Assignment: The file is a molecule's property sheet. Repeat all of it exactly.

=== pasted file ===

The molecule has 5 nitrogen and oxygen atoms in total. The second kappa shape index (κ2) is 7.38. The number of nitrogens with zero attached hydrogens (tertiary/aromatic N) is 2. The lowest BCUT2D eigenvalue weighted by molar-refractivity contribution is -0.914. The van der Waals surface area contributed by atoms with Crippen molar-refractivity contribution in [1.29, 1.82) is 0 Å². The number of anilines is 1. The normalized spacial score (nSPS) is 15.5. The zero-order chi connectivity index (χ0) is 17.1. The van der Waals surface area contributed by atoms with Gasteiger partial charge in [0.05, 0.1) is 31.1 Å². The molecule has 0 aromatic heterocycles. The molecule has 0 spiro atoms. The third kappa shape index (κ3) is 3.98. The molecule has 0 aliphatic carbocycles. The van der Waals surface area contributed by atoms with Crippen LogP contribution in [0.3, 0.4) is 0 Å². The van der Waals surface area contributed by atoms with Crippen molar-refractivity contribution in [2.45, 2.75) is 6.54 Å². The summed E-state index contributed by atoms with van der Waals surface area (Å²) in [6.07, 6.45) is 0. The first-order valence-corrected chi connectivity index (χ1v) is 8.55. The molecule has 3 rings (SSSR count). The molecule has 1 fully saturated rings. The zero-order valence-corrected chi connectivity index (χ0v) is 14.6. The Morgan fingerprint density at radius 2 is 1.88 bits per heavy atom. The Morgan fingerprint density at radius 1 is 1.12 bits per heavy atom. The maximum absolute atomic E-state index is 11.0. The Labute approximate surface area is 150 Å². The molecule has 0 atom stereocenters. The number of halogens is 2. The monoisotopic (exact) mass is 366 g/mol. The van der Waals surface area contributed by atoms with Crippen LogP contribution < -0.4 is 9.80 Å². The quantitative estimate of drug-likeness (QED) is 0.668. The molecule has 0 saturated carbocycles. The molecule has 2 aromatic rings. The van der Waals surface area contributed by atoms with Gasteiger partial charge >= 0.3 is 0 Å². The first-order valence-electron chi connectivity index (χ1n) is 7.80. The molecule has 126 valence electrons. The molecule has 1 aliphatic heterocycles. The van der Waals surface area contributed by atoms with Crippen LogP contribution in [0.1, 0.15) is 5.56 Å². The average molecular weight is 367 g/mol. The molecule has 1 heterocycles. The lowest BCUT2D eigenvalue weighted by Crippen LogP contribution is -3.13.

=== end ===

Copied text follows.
The molecule has 5 nitrogen and oxygen atoms in total. The second kappa shape index (κ2) is 7.38. The number of nitrogens with zero attached hydrogens (tertiary/aromatic N) is 2. The lowest BCUT2D eigenvalue weighted by molar-refractivity contribution is -0.914. The van der Waals surface area contributed by atoms with Crippen molar-refractivity contribution in [1.29, 1.82) is 0 Å². The number of anilines is 1. The normalized spacial score (nSPS) is 15.5. The zero-order chi connectivity index (χ0) is 17.1. The van der Waals surface area contributed by atoms with Gasteiger partial charge in [0.05, 0.1) is 31.1 Å². The molecule has 0 aromatic heterocycles. The molecule has 0 spiro atoms. The third kappa shape index (κ3) is 3.98. The molecule has 0 aliphatic carbocycles. The van der Waals surface area contributed by atoms with Crippen LogP contribution in [0.3, 0.4) is 0 Å². The van der Waals surface area contributed by atoms with Crippen molar-refractivity contribution in [2.45, 2.75) is 6.54 Å². The summed E-state index contributed by atoms with van der Waals surface area (Å²) in [6.07, 6.45) is 0. The first-order valence-corrected chi connectivity index (χ1v) is 8.55. The molecule has 3 rings (SSSR count). The molecule has 1 fully saturated rings. The zero-order valence-corrected chi connectivity index (χ0v) is 14.6. The Morgan fingerprint density at radius 2 is 1.88 bits per heavy atom. The Morgan fingerprint density at radius 1 is 1.12 bits per heavy atom. The maximum absolute atomic E-state index is 11.0. The Labute approximate surface area is 150 Å². The molecule has 0 atom stereocenters. The number of halogens is 2. The monoisotopic (exact) mass is 366 g/mol. The van der Waals surface area contributed by atoms with Crippen LogP contribution < -0.4 is 9.80 Å². The quantitative estimate of drug-likeness (QED) is 0.668. The molecule has 0 saturated carbocycles. The molecule has 2 aromatic rings. The van der Waals surface area contributed by atoms with Gasteiger partial charge >= 0.3 is 0 Å². The first-order valence-electron chi connectivity index (χ1n) is 7.80. The molecule has 126 valence electrons. The molecule has 1 aliphatic heterocycles. The van der Waals surface area contributed by atoms with Crippen LogP contribution in [0.1, 0.15) is 5.56 Å². The average molecular weight is 367 g/mol. The molecule has 1 heterocycles. The lowest BCUT2D eigenvalue weighted by Crippen LogP contribution is -3.13.